DE: She's almost too positive, and I think she experiences a lot of rejection because of that. When she's asked to join, it's a great moment in the story. I was so looking forward to drawing her. And you know, I never know what's going to happen when I take on a new character like that. I hope that the writer gives me enough cues as to where he wants me to go. And I drew it, and I sort of did a slightly different take from what Geoff indicated in the script. And I was like, "Oh, I don't know if he's going to like it." But he loved it the second he saw that first drawing. I put freckles on her face, and she's absolutely adorable. Everyone's going to love her. I'm sure of it.

NRAMA: At the Toronto Comic Book Expo, you told us that your favorite page you had drawn in Issue #1 was one where Starman is dancing through a building. You've said you can't reveal too much about this character, but if he's dancing, it sounds like he's a fun character.

DE: He is a fun character, and the funny thing is, I had no idea it was going to turn out that way. It's not in the script for him to dance or anything.

NRAMA: Really? It wasn't in the script?

DE: No. He just enters this building. It's almost like the character dictated to me what he was going to be, and I just sort of went with it. And I thought, he's going to be dancing. He's just so much fun. But he's a huge guy. The stars and the glowing eyes mean you don't really see his face. So you'd expect him to be very heroic and threatening, but he is quite the opposite.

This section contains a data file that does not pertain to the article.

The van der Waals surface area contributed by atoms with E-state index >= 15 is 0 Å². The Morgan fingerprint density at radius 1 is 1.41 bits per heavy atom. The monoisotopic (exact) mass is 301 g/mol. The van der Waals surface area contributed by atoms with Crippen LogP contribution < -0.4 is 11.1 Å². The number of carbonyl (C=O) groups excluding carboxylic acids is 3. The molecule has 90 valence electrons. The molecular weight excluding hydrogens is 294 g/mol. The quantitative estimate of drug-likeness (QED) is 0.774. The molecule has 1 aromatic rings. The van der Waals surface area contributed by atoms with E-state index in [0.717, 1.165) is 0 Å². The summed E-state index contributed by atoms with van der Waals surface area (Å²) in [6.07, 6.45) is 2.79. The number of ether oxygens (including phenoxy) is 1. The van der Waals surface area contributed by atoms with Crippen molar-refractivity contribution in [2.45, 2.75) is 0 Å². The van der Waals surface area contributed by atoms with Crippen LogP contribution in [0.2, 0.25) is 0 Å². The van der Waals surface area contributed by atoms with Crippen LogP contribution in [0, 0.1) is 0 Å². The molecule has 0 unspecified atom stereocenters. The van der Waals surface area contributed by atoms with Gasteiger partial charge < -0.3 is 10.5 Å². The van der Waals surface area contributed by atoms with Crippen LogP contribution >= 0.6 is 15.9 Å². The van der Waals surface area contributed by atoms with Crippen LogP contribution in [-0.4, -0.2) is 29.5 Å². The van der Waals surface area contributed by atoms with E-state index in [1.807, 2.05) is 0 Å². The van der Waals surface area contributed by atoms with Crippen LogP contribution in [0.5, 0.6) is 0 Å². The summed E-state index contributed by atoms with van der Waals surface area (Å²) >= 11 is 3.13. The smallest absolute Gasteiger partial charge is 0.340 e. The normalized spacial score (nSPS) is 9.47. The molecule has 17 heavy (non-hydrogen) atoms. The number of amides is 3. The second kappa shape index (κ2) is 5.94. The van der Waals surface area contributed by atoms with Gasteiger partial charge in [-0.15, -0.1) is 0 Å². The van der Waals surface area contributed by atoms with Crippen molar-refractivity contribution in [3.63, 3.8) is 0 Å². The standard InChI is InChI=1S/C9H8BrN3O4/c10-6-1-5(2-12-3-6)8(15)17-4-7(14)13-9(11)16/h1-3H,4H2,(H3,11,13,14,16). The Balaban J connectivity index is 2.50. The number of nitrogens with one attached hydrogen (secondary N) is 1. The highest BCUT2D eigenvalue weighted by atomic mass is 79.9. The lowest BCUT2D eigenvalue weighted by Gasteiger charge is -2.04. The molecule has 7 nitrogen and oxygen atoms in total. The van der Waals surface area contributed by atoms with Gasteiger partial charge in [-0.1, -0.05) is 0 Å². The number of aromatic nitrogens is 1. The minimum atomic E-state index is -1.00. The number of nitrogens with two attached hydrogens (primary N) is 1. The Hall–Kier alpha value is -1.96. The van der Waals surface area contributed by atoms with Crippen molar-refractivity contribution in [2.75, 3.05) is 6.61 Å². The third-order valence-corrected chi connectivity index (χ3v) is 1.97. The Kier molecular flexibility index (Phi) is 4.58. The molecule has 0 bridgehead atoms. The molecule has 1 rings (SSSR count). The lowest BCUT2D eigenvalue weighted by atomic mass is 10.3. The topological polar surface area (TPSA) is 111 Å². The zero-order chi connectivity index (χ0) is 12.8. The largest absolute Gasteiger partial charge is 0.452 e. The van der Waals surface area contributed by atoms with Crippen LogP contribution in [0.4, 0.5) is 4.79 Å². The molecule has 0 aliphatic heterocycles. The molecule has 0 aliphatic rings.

And he's a close talker.

NRAMA: He's a what?

DE: A close talker. He stands about two inches from your face when he's talking to you.

NRAMA: Is that also something you came up with?

DE: Absolutely. And it becomes so funny, every scene I draw him in. You'll see when the first issue comes out. There's a few scenes where he's just really close to Mr. Terrific, and they're like ... not sure what to make of him.

NRAMA: That's another one that you don't have a face to play with.

DE: No. He's even more of a challenge because he's got a star field in his costume. You don't want to bring too much light on him, so he's more of a challenge. He will require posturing.

NRAMA: Bigger actions? Or not bigger really, but his actions will have to show his emotions and reactions instead of his face?

DE: Oh, for sure. It will be his posture, but at the same time, he doesn't react to things like other people, so it's a little different.

NRAMA: You said in Toronto that he's your favorite character you've drawn so far.

DE: Oh, I was surprised how much fun I'm having with him. Like I said with the dancing scene -- I didn't know that was going to happen. That to me is priceless in comics, when there's a certain unknown element that's undecided until you actually get in and work the material, and it pops up and surprises you. And suddenly you know: That's where I want to go with this guy. And it's great if everybody else likes it too! [laughs]

Less significant characters were also mentioned, if you'd like to take a look.

Required Reading

Over at Seeking Avalon.

Sensational Reactions

I'm not naming names, I'm not linking links. I saw it today, and I've seen it way too muc over the past year. I know that DC has pulled a lot of freaky stunts recently with your favorite characters, and some of you are on edge because of this. I have seen the "I am Queasy" lists on people's sites as reasoning for why they believe that obvious sensationalistic marketing ploys might be serious.